MutantLand is a short four minute 3D animation that begins with a praying mantis taking down a rabbit with a boomerang. If that isn’t the greatest way to start a horror/sci-fi short, I don’t know what is. It should start porn movies too, but only in Japan. We’re either in a post apocalyptic scenario or on a bizarre alien planet, but it really doesn’t matter because this is about theme not plot. 'Welcome to dinner,’ says some monstrous butcher, 'and you are it.’ The monsters are a diverse and wildly imaginative bunch and they quickly find themselves in something of a feeding frenzy. Everyone’s a predator and everyone is prey, even the steampunk ninja dude. Who cares about a storyline when we can revel in dark imagination like this for a few short minutes? It’s a gem that knows precisely what it needs to do and how long it can get away with it. Then again, while I didn’t realise it at the time, it was written and directed by one of the masters.
Phil Tippett has been there and done that, with emphasis. Sure, he started out on something as eminently forgettable as The Crater Lake Monster but he followed it up with a little picture called Star Wars and hasn’t looked back since. George Lucas hired him when he shifted Industrial Light and Magic to San Francisco and he created the chess scene inStar Wars, animated the AT-ATs and Tauntaun in The Empire Strikes Back and won his first Oscar for Return of the Jedi. He even got to play one of the band members in the Star Wars Cantina, which may be the most amazing thing anyone can put on their resume. After Lucas’s last good film, he left ILM to found Tippett Studio, which went digital in 1991 when Steven Spielberg hired him to do the dinosaur animation in Jurassic Park. He was an obvious choice, an old school stop motion animator inspired by Willis O’Brien and Ray Harryhausen, but he quickly realised that old school wasn’t enough.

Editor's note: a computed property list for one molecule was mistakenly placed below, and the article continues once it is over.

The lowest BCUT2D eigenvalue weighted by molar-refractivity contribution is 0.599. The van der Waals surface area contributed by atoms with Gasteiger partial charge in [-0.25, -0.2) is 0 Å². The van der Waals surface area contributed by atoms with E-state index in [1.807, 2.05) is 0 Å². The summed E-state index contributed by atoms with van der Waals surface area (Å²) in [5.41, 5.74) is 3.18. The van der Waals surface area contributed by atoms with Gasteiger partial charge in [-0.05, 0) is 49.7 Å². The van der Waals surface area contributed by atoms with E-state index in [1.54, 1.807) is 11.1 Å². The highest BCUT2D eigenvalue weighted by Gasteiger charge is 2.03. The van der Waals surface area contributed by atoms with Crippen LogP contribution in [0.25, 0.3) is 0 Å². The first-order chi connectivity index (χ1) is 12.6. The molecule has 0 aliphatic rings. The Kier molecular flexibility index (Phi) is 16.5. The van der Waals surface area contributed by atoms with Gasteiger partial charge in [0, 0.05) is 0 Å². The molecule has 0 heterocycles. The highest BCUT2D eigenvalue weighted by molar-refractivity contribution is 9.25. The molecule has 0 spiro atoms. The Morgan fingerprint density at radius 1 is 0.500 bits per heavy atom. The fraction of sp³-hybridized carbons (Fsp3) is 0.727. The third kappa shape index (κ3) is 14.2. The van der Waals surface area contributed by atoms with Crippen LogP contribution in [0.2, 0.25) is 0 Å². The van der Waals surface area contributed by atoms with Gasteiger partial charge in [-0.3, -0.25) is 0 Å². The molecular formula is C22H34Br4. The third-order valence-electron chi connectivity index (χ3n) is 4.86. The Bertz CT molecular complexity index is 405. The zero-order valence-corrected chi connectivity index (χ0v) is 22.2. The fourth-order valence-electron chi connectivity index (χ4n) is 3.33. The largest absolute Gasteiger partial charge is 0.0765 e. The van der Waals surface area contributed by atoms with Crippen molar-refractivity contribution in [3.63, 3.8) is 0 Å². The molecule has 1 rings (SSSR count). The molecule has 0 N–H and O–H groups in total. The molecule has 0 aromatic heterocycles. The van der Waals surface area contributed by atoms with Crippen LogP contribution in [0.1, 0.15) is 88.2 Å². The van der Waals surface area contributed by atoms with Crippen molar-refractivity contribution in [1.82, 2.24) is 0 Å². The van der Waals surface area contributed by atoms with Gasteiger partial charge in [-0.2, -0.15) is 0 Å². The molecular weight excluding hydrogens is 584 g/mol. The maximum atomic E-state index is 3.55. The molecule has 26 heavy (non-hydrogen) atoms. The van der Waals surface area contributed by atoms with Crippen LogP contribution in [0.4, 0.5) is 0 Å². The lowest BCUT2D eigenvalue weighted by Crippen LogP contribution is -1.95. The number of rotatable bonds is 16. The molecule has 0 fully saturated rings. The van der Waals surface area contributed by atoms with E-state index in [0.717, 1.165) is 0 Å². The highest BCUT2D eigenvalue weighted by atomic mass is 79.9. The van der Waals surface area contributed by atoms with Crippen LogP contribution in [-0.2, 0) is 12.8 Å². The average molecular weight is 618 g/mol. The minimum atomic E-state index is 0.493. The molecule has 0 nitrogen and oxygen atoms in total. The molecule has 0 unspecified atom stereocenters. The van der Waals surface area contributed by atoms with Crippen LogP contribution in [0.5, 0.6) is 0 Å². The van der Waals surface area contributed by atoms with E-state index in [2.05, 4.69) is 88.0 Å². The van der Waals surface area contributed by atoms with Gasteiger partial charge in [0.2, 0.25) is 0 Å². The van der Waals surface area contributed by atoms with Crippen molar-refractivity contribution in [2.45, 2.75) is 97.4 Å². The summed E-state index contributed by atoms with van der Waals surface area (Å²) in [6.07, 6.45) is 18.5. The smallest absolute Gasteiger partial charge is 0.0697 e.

This short film may owe its roots to that moment. 'I think I’m extinct,’ he said, in a line that was promptly spoofed in the Jurassic Park script and he immediately began the switch to CGI. Given that his digital work runs the gamut from the enemy bugs in Starship Troopers through the crazy critters of Evolution to the wolves in the last two Twilightmovies, he and his studio have been pretty successful. Yet there’s a place called Phil’s Attic, where he plays around with all the little ideas he has that aren’t likely to be seen in a big budget blockbuster. It looks to me like the films he really cares about are things likePrehistoric Beast, Mad God and MutantLand that thrive on a very dark imagination. Maybe one day he’ll retire and spend a few decades concentrating on this sort of material in Phil’s Attic and we’ll be treated to more short films like this, that aren’t going to make any money but will make festival viewers like me very happy indeed.